The improvements in precision and accuracy offered by LC-MS/MS are now well recognized as offering critical advances over standard HPLC and immunoassay procedures, which are subject to analytical interferences or do not allow precise and accurate identification of structurally-related compounds, such as steroid hormones. Such advances are important to the fields of endocrinology and clinical laboratory medicine where accurate quantitative analysis is crucial for diagnostic purposes [2].

LC-MS/MS applications are now used in clinical and forensic toxicology, such as for drugs-of-abuse testing. In clinical laboratory medicine, LC-MS/MS is used for measurements of endocrine hormones such as steroids, biogenic amines and thyroid hormones, as well as for therapeutic drug monitoring and in new-born screening for assessment of inborn errors of metabolism.

In contrast to commonly used immunoassays, LC-MS/MS enables measurements of multiple analytes for each sample processed. Such determination of analyte profiles includes those for the various thyroid hormones, different vitamin D metabolites and steroid profiles, all available in single analytical runs. Profiles of steroid hormones, although mainly used in research applications, hold considerable promise for the routine clinical assessment of a wide range of
steroidogenic disorders.

LC-MS/MS based screening for catecholamine producing tumours
Pheochromocytomas and paragangliomas (PPGLs) are tumours arising respectively in adrenal and extra-adrenal chromaffin cells that are characterized by an overproduction of catecholamines. Without diagnosis and an appropriate treatment, the excessive secretion of catecholamines by PPGLs can lead to disastrous consequences.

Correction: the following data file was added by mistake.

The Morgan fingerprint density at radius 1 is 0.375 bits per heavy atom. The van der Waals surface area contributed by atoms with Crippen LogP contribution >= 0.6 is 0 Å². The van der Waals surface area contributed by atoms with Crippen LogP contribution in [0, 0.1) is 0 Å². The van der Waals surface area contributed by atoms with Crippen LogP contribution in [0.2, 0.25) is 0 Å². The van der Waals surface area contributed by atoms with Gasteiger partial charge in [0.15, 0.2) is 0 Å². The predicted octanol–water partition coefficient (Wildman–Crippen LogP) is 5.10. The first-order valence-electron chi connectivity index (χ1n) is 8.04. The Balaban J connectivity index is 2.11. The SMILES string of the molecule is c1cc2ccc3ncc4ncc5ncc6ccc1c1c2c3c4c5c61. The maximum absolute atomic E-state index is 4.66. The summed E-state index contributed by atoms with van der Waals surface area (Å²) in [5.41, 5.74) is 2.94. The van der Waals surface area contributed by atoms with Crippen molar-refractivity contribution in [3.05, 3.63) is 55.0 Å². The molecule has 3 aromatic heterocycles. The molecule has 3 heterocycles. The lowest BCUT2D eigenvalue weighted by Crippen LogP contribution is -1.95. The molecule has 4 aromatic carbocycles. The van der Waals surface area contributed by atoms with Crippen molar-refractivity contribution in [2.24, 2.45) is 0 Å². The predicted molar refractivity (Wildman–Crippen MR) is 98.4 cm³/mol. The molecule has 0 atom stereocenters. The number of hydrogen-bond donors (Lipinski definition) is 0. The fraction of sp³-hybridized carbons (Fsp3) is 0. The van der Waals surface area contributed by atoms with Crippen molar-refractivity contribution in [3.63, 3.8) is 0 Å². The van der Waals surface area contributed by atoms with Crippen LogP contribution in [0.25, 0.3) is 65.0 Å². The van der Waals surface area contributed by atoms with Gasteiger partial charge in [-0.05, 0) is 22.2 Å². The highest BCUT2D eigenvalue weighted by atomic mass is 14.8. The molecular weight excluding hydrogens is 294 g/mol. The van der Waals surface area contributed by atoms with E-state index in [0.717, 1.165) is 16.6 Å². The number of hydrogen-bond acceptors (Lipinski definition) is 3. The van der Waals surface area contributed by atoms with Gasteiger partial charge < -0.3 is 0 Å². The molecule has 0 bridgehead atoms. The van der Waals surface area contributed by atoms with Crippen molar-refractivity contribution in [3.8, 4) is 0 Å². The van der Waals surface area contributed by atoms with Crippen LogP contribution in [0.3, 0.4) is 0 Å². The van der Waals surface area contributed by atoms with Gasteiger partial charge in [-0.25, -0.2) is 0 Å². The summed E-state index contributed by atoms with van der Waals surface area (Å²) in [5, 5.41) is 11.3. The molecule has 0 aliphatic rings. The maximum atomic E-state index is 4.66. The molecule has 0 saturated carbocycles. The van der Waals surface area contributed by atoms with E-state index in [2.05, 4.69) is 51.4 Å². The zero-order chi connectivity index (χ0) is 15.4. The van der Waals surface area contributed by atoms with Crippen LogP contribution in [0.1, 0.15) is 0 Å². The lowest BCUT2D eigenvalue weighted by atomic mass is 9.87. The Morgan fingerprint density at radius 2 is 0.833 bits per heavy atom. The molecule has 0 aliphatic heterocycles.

For initial biochemical screening different tests are available, including plasma or urinary measurements of the catecholamines – norepinephrine, epinephrine and dopamine – and their respective O-methylated metabolites – normetanephrine, metanephrine and 3-methoxytyramine. Whereas the free metabolites are usually measured in plasma, analyses in urine are commonly performed after acid hydrolysis in which free metabolites are liberated from sulfate conjugates.

In 2002, Taylor and Singh presented an LC-MS/MS method for the analysis of deconjugated urinary fractionated metanephrines [3]. The outlined advantages of this method over other methods, such as immunoassay and HPLC-ECD (electrochemical detection), included relative freedom from drug interferences, high sample throughput and short chromatographic run times. Subsequently, there has been a plethora of related methods published, including many that enable detection of the much lower concentrations of plasma free metanephrines than urinary deconjugated metanephrines.

Development of new sample preparation procedures, either offline or online to the LC-MS/MS system, have been particularly useful for automated high-throughput procedures [4, 5]. More recent improvements in LC-MS/MS instrumentation have led to improved analytical sensitivity, now even enabling accurate and precise measurements of picomolar plasma concentrations of 3-methoxytyramine, the O-methylated metabolite of dopamine [5–7]. This valuable biomarker not only allows detection of dopamine producing PPGLs, but can also be used to detect malignancy [9]. Using LC-MS/MS, the diagnostic performance of 3-methoxytyramine as a marker of malignancy was characterized by an enhanced diagnostic sensitivity of 86% and specificity of 96% [8] [Fig. 1].

Problems with drug interferences in HPLC-ECD and immunoassay-based methods are largely overcome using LC-MS/MS. For example, problems of acetaminophen (paracetamol) interferences in HPLC-ECD procedures are not a problem for LC-MS/MS [8, 10]. Chromatographic disruptions associated with certain disorders, such as renal insufficiency, are also less of a problem by LC-MS/MS than by HPLC-ECD [8].